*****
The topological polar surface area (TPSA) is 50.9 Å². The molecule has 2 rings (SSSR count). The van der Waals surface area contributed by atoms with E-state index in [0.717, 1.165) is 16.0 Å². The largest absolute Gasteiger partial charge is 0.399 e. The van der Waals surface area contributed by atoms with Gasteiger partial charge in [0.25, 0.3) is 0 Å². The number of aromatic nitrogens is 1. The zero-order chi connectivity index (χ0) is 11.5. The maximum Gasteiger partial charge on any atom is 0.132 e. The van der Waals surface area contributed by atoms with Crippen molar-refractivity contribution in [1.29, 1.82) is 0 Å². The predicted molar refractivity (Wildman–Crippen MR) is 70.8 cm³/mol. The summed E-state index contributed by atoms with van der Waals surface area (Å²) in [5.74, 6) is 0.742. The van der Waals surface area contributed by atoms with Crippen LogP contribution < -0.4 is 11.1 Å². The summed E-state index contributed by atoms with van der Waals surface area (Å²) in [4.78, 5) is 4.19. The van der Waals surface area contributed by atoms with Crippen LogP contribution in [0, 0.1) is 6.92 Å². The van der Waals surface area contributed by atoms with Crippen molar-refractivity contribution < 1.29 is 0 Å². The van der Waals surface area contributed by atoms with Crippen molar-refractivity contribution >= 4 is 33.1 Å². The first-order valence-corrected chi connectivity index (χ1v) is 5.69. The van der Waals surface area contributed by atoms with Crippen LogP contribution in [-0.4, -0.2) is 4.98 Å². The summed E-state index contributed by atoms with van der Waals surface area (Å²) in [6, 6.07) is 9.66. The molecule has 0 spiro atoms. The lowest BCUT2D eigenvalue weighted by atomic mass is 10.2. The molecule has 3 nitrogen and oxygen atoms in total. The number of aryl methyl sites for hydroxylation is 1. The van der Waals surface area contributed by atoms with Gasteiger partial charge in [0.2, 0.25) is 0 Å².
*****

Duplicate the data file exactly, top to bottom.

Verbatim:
The topological polar surface area (TPSA) is 50.9 Å². The molecule has 2 rings (SSSR count). The van der Waals surface area contributed by atoms with E-state index in [0.717, 1.165) is 16.0 Å². The largest absolute Gasteiger partial charge is 0.399 e. The van der Waals surface area contributed by atoms with Gasteiger partial charge in [0.25, 0.3) is 0 Å². The number of aromatic nitrogens is 1. The zero-order chi connectivity index (χ0) is 11.5. The maximum Gasteiger partial charge on any atom is 0.132 e. The van der Waals surface area contributed by atoms with Crippen molar-refractivity contribution in [1.29, 1.82) is 0 Å². The predicted molar refractivity (Wildman–Crippen MR) is 70.8 cm³/mol. The summed E-state index contributed by atoms with van der Waals surface area (Å²) in [5.74, 6) is 0.742. The van der Waals surface area contributed by atoms with Crippen LogP contribution < -0.4 is 11.1 Å². The summed E-state index contributed by atoms with van der Waals surface area (Å²) in [4.78, 5) is 4.19. The van der Waals surface area contributed by atoms with Crippen LogP contribution in [0, 0.1) is 6.92 Å². The van der Waals surface area contributed by atoms with Crippen molar-refractivity contribution < 1.29 is 0 Å². The van der Waals surface area contributed by atoms with Crippen molar-refractivity contribution >= 4 is 33.1 Å². The first-order valence-corrected chi connectivity index (χ1v) is 5.69. The van der Waals surface area contributed by atoms with Crippen LogP contribution in [-0.4, -0.2) is 4.98 Å². The summed E-state index contributed by atoms with van der Waals surface area (Å²) in [6, 6.07) is 9.66. The molecule has 0 spiro atoms. The lowest BCUT2D eigenvalue weighted by atomic mass is 10.2. The molecule has 3 nitrogen and oxygen atoms in total. The number of aryl methyl sites for hydroxylation is 1. The van der Waals surface area contributed by atoms with Gasteiger partial charge in [0.2, 0.25) is 0 Å².